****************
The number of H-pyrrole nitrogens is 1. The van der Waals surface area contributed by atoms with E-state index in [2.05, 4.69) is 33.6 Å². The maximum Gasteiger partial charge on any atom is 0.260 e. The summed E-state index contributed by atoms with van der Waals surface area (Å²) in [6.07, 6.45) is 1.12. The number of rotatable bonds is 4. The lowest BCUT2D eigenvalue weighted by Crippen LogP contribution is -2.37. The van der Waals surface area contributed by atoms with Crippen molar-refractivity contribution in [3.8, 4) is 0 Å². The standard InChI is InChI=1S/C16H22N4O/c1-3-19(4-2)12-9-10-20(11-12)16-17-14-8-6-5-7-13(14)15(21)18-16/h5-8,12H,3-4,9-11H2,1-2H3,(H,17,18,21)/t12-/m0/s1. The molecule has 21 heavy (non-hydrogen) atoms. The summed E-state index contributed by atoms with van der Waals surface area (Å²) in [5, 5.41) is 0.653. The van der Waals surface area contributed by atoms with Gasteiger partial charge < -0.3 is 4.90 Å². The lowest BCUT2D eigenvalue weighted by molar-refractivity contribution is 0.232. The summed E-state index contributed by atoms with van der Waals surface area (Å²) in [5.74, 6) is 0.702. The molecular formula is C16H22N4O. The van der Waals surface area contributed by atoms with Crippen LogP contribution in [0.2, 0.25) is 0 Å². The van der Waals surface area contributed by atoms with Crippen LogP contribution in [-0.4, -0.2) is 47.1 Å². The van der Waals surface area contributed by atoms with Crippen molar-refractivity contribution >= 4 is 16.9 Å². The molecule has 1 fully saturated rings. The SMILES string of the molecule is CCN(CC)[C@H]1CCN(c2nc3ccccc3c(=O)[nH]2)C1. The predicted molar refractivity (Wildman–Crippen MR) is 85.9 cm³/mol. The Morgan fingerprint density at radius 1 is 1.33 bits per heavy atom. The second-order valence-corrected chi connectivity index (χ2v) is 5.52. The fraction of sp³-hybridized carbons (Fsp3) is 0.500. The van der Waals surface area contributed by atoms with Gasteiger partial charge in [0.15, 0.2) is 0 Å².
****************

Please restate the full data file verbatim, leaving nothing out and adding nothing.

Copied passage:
The number of H-pyrrole nitrogens is 1. The van der Waals surface area contributed by atoms with E-state index in [2.05, 4.69) is 33.6 Å². The maximum Gasteiger partial charge on any atom is 0.260 e. The summed E-state index contributed by atoms with van der Waals surface area (Å²) in [6.07, 6.45) is 1.12. The number of rotatable bonds is 4. The lowest BCUT2D eigenvalue weighted by Crippen LogP contribution is -2.37. The van der Waals surface area contributed by atoms with Crippen molar-refractivity contribution in [3.8, 4) is 0 Å². The standard InChI is InChI=1S/C16H22N4O/c1-3-19(4-2)12-9-10-20(11-12)16-17-14-8-6-5-7-13(14)15(21)18-16/h5-8,12H,3-4,9-11H2,1-2H3,(H,17,18,21)/t12-/m0/s1. The molecule has 21 heavy (non-hydrogen) atoms. The summed E-state index contributed by atoms with van der Waals surface area (Å²) in [5, 5.41) is 0.653. The van der Waals surface area contributed by atoms with Gasteiger partial charge < -0.3 is 4.90 Å². The lowest BCUT2D eigenvalue weighted by molar-refractivity contribution is 0.232. The summed E-state index contributed by atoms with van der Waals surface area (Å²) in [5.74, 6) is 0.702. The molecular formula is C16H22N4O. The van der Waals surface area contributed by atoms with Crippen LogP contribution in [0.2, 0.25) is 0 Å². The van der Waals surface area contributed by atoms with Crippen LogP contribution in [-0.4, -0.2) is 47.1 Å². The van der Waals surface area contributed by atoms with Crippen molar-refractivity contribution >= 4 is 16.9 Å². The molecule has 1 fully saturated rings. The SMILES string of the molecule is CCN(CC)[C@H]1CCN(c2nc3ccccc3c(=O)[nH]2)C1. The predicted molar refractivity (Wildman–Crippen MR) is 85.9 cm³/mol. The Morgan fingerprint density at radius 1 is 1.33 bits per heavy atom. The second-order valence-corrected chi connectivity index (χ2v) is 5.52. The fraction of sp³-hybridized carbons (Fsp3) is 0.500. The van der Waals surface area contributed by atoms with Gasteiger partial charge in [0.15, 0.2) is 0 Å².